In spite of early concerns over how parishioners would react to him and his wife, Whorton persevered, despite recognizing that his status sets him apart.

"I will always have a divided heart in many ways because of my devotion to my wife and family," he concedes. Whorton expresses admiration for the celibate priest who is a "living portrait of Christ giving himself completely for his bride, the church" and says: "In some ways, I feel like I'm less of a priest, not being celibate myself."
Yet despite the fact that he is married and soon to be a Catholic priest, Whorton is flatly opposed to the option of marriage for other Roman Catholic priests. "No, not at this time," he says.

Steenson's view is different, if only slightly.

About priestly celibacy, he says "I support and honor it," but also acknowledges his hope "that [it] would be reviewed in the future. I think it would be a good thing for a priest to be married."

This is Steenson the reformer. He even thinks that the trickle of married Episcopal priests could help bring that day sooner. But he adds a caveat: "I certainly don't intend to advocate for it." This is Steenson the institutional man. "I just want my own marriage to be a good witness for the Catholic faithful," he says.

It's 8 am on Palm Sunday at St. John's Episcopal Cathedral in downtown Albuquerque. It's also Steenson's wedding anniversary, but he doesn't work here anymore. This used to be his cathedral, where he'd take the pulpit on Sundays and preach to the Episcopal faithful.

On this Sunday, it's Fr. Mark Goodman in red vestments in front of the altar. As a sparse, mostly Anglo, mostly gray-haired crowd listens, a trio of speakers read the passion, the account of Jesus' final days on earth. The narrator is Timmy Case, a blond woman and Episcopal priest who also wears red vestments. Later, in his sermon, Fr. Goodman draws attention to the series of bad choices made by Jesus' followers and persecutors-Judas, Peter and the Roman authorities. "Just like the people in this story today, we are all human beings."
Priests who are married, and therefore not celibate, are as human as humans can be.

Sheehan acknowledges the prospect of married priests may be jarring to some. "People seem surprised. Isn't this strange? A married man becoming a Catholic priest?" he asks rhetorically.

But he quickly points out that the so-called "Pastoral Provision" allowing for married Episcopal priests to keep their wives as Catholic priests was first invoked in 1980 by Pope John Paul II. Sheehan adds that the very first priest he ever ordained years ago was a married ex-Episcopal priest.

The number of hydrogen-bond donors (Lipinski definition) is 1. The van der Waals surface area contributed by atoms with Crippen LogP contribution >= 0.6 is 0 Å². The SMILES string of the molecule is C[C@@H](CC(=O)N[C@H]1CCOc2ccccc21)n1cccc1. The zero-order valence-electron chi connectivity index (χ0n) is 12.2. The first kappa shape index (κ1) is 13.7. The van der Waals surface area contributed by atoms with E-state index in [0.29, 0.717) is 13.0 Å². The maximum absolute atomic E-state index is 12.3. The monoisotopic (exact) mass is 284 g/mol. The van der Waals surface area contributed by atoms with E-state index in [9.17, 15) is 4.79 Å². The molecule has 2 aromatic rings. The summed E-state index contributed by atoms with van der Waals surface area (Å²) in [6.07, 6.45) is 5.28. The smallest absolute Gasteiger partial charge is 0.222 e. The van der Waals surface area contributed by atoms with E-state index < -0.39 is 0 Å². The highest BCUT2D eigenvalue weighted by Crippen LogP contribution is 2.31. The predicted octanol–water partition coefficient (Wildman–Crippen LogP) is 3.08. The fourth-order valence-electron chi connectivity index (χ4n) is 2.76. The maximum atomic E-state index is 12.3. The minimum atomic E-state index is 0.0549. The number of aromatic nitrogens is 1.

Some see a very practical problem with the prospect of an optional married priesthood.

"How can we afford it?" Fr. Joel Garner, pastor of Albuquerque's Holy Rosary Catholic Church, asks. He notes that most priests' salaries in New Mexico tend to hover around $30,000 per year. And while he's sympathetic toward the would-be reform, he predicts married priests with children would need higher salaries.

Fr. Donald Cozzens is a Catholic priest ordained in 1966 who has written extensively about the priesthood. He's also an opponent of mandatory priestly celibacy and he thinks the arrival of Steenson is likely to cause some confusion among the rank-in-file.
"I think many diocesan priests and laity are probably scratching their heads in a certain wonderment and perplexion," he says in an interview.

Hammond, the retired Episcopal priest, goes further. "I think it's unfair," he says firmly. "I think it would bother the other [Catholic] clergy. Many must be saying, 'I've lived my whole life as a celibate and all of the sudden you say it's not necessary?'"

For many traditionalists, the only thing more jarring than the acceptance of married Catholic priests is the role of women and gays in the Church.

When it comes to women, Steenson seems to be of two minds, and his record and his words on the subject are a mixed bag. While Episcopal Church policy would have allowed him to ordain women as priests, Steenson never did so. Yet he praises the women priests he encountered over the years. "I don't want to ever denigrate the ministry of the women priests. It was a privilege to serve with them," he says.

But the fight over women's ordination, Steenson says, has effectively estranged the two churches.
While he acknowledges Pope John Paul II's teaching that only men can be priests because of Jesus' "free and sovereign decision" to choose only male apostles, he's open to reform. "I don't theoretically close the door on the possibility of women priests in the Catholic Church," he says.

Even Episcopal Church reformers like Hammond understand Steenson's reticence.

"I had the same trouble everybody else had," Hammond says. "My subconscious had a hard time accepting a woman behind the altar…but after a while, as I began to get to know women priests, I began to think this is alright."

Eugene Kennedy, a former Catholic priest and professor emeritus in Loyola University's psychology department, notes that the Episcopal Church was the first Christian denomination to elect women as bishops. "But that wasn't because they were advanced theologically," he says. "It was because it was a porous structure."

Indeed, the autonomy the Anglican Communion has bestowed on its national churches, which has led to its ordination of women and open acceptance of gay priests, is one of the reasons Hammond says he is "proud" of the Episcopal Church.